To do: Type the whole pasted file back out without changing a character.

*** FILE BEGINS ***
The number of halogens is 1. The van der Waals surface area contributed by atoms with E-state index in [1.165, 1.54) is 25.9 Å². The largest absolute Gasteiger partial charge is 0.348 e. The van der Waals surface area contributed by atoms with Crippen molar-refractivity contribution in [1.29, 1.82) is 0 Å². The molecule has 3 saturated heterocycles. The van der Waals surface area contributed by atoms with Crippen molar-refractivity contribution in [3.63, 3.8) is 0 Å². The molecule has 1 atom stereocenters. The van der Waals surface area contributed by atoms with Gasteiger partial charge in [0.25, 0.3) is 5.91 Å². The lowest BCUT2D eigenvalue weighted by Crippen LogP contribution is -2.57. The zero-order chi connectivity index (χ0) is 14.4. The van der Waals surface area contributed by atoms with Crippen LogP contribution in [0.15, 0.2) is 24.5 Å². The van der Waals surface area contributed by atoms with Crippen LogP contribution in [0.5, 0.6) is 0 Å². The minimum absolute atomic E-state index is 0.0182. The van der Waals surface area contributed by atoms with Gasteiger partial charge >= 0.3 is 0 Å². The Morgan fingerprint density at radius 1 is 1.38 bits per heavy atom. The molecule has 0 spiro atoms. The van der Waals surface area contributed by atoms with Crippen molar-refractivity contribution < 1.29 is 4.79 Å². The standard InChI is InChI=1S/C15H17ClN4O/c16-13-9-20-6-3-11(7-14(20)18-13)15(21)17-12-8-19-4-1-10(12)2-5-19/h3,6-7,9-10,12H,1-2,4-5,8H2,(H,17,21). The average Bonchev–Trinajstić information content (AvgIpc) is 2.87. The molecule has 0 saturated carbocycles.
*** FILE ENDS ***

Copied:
The number of halogens is 1. The van der Waals surface area contributed by atoms with E-state index in [1.165, 1.54) is 25.9 Å². The largest absolute Gasteiger partial charge is 0.348 e. The van der Waals surface area contributed by atoms with Crippen molar-refractivity contribution in [1.29, 1.82) is 0 Å². The molecule has 3 saturated heterocycles. The van der Waals surface area contributed by atoms with Crippen molar-refractivity contribution in [3.63, 3.8) is 0 Å². The molecule has 1 atom stereocenters. The van der Waals surface area contributed by atoms with Gasteiger partial charge in [0.25, 0.3) is 5.91 Å². The lowest BCUT2D eigenvalue weighted by Crippen LogP contribution is -2.57. The zero-order chi connectivity index (χ0) is 14.4. The van der Waals surface area contributed by atoms with Crippen LogP contribution in [0.15, 0.2) is 24.5 Å². The van der Waals surface area contributed by atoms with Crippen LogP contribution in [0.5, 0.6) is 0 Å². The minimum absolute atomic E-state index is 0.0182. The van der Waals surface area contributed by atoms with Gasteiger partial charge >= 0.3 is 0 Å². The Morgan fingerprint density at radius 1 is 1.38 bits per heavy atom. The molecule has 0 spiro atoms. The van der Waals surface area contributed by atoms with Crippen molar-refractivity contribution < 1.29 is 4.79 Å². The standard InChI is InChI=1S/C15H17ClN4O/c16-13-9-20-6-3-11(7-14(20)18-13)15(21)17-12-8-19-4-1-10(12)2-5-19/h3,6-7,9-10,12H,1-2,4-5,8H2,(H,17,21). The average Bonchev–Trinajstić information content (AvgIpc) is 2.87. The molecule has 0 saturated carbocycles.